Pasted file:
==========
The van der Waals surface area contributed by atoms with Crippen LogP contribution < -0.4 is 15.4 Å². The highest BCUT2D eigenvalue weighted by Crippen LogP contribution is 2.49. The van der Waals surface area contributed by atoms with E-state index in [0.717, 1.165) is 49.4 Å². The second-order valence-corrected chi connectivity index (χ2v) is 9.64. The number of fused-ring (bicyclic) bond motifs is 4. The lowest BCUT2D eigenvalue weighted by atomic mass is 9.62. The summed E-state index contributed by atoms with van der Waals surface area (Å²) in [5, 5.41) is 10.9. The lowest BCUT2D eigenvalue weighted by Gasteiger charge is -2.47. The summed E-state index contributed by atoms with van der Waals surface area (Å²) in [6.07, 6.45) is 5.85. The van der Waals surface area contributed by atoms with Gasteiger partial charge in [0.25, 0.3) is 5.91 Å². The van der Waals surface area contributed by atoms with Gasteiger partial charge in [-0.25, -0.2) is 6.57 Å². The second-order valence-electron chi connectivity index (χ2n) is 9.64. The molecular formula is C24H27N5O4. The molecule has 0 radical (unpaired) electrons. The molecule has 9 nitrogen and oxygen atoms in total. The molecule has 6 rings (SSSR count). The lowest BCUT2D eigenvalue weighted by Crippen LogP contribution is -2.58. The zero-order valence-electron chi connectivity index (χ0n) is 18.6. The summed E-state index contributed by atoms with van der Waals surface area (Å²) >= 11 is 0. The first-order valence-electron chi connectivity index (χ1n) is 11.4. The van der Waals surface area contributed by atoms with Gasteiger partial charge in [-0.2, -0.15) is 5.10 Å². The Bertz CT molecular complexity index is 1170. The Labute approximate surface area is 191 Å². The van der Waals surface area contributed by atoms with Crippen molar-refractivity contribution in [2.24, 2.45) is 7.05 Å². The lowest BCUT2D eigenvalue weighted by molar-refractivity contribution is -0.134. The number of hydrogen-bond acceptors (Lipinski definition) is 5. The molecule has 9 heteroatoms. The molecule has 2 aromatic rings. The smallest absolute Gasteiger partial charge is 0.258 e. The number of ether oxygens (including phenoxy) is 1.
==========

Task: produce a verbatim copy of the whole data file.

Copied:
The van der Waals surface area contributed by atoms with Crippen LogP contribution < -0.4 is 15.4 Å². The highest BCUT2D eigenvalue weighted by Crippen LogP contribution is 2.49. The van der Waals surface area contributed by atoms with E-state index in [0.717, 1.165) is 49.4 Å². The second-order valence-corrected chi connectivity index (χ2v) is 9.64. The number of fused-ring (bicyclic) bond motifs is 4. The lowest BCUT2D eigenvalue weighted by atomic mass is 9.62. The summed E-state index contributed by atoms with van der Waals surface area (Å²) in [5, 5.41) is 10.9. The lowest BCUT2D eigenvalue weighted by Gasteiger charge is -2.47. The summed E-state index contributed by atoms with van der Waals surface area (Å²) in [6.07, 6.45) is 5.85. The van der Waals surface area contributed by atoms with Gasteiger partial charge in [0.25, 0.3) is 5.91 Å². The van der Waals surface area contributed by atoms with Gasteiger partial charge in [-0.25, -0.2) is 6.57 Å². The second-order valence-electron chi connectivity index (χ2n) is 9.64. The molecular formula is C24H27N5O4. The molecule has 0 radical (unpaired) electrons. The molecule has 9 nitrogen and oxygen atoms in total. The molecule has 6 rings (SSSR count). The lowest BCUT2D eigenvalue weighted by Crippen LogP contribution is -2.58. The zero-order valence-electron chi connectivity index (χ0n) is 18.6. The summed E-state index contributed by atoms with van der Waals surface area (Å²) >= 11 is 0. The first-order valence-electron chi connectivity index (χ1n) is 11.4. The van der Waals surface area contributed by atoms with Gasteiger partial charge in [-0.2, -0.15) is 5.10 Å². The Bertz CT molecular complexity index is 1170. The Labute approximate surface area is 191 Å². The van der Waals surface area contributed by atoms with Crippen molar-refractivity contribution in [2.24, 2.45) is 7.05 Å². The lowest BCUT2D eigenvalue weighted by molar-refractivity contribution is -0.134. The number of hydrogen-bond acceptors (Lipinski definition) is 5. The molecule has 9 heteroatoms. The molecule has 2 aromatic rings. The smallest absolute Gasteiger partial charge is 0.258 e. The number of ether oxygens (including phenoxy) is 1.